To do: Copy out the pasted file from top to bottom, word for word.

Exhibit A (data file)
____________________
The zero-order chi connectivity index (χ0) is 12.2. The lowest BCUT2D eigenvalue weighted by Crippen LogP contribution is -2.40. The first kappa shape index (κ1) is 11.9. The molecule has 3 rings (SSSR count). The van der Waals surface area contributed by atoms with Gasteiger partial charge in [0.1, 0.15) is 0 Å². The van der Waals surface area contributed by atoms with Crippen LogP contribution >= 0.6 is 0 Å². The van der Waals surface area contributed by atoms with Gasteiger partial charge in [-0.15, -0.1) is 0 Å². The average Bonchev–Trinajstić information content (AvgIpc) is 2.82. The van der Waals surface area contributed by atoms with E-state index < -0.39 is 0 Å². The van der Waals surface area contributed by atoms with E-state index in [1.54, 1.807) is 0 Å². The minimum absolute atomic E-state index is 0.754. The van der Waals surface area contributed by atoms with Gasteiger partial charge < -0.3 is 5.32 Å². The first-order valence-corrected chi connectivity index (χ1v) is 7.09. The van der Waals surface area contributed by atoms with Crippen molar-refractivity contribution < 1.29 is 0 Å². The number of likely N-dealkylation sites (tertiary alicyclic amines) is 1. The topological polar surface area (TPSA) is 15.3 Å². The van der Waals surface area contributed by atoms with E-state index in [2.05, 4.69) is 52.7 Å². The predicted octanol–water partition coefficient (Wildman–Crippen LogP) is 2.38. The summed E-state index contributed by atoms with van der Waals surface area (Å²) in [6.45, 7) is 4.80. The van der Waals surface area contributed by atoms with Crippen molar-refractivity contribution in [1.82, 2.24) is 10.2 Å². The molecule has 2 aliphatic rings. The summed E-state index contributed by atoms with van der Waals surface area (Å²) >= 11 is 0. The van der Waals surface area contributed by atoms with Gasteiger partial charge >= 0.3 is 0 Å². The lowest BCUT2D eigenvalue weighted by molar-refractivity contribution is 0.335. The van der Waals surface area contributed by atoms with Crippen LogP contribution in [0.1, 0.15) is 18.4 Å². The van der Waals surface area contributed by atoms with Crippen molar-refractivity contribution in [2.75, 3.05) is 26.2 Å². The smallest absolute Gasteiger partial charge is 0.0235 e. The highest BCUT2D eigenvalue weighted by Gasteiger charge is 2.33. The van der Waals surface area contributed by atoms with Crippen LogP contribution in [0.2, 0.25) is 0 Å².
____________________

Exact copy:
The zero-order chi connectivity index (χ0) is 12.2. The lowest BCUT2D eigenvalue weighted by Crippen LogP contribution is -2.40. The first kappa shape index (κ1) is 11.9. The molecule has 3 rings (SSSR count). The van der Waals surface area contributed by atoms with Gasteiger partial charge in [0.1, 0.15) is 0 Å². The van der Waals surface area contributed by atoms with Crippen LogP contribution >= 0.6 is 0 Å². The van der Waals surface area contributed by atoms with Gasteiger partial charge in [-0.15, -0.1) is 0 Å². The average Bonchev–Trinajstić information content (AvgIpc) is 2.82. The van der Waals surface area contributed by atoms with E-state index < -0.39 is 0 Å². The van der Waals surface area contributed by atoms with E-state index in [1.54, 1.807) is 0 Å². The minimum absolute atomic E-state index is 0.754. The van der Waals surface area contributed by atoms with Gasteiger partial charge < -0.3 is 5.32 Å². The first-order valence-corrected chi connectivity index (χ1v) is 7.09. The van der Waals surface area contributed by atoms with Crippen molar-refractivity contribution < 1.29 is 0 Å². The number of likely N-dealkylation sites (tertiary alicyclic amines) is 1. The topological polar surface area (TPSA) is 15.3 Å². The van der Waals surface area contributed by atoms with E-state index in [2.05, 4.69) is 52.7 Å². The predicted octanol–water partition coefficient (Wildman–Crippen LogP) is 2.38. The summed E-state index contributed by atoms with van der Waals surface area (Å²) in [6.45, 7) is 4.80. The van der Waals surface area contributed by atoms with Crippen molar-refractivity contribution in [1.82, 2.24) is 10.2 Å². The molecule has 2 aliphatic rings. The summed E-state index contributed by atoms with van der Waals surface area (Å²) >= 11 is 0. The van der Waals surface area contributed by atoms with Gasteiger partial charge >= 0.3 is 0 Å². The lowest BCUT2D eigenvalue weighted by molar-refractivity contribution is 0.335. The van der Waals surface area contributed by atoms with Crippen LogP contribution in [0.1, 0.15) is 18.4 Å². The van der Waals surface area contributed by atoms with Crippen molar-refractivity contribution in [2.75, 3.05) is 26.2 Å². The smallest absolute Gasteiger partial charge is 0.0235 e. The highest BCUT2D eigenvalue weighted by Gasteiger charge is 2.33. The van der Waals surface area contributed by atoms with Crippen LogP contribution in [0.2, 0.25) is 0 Å².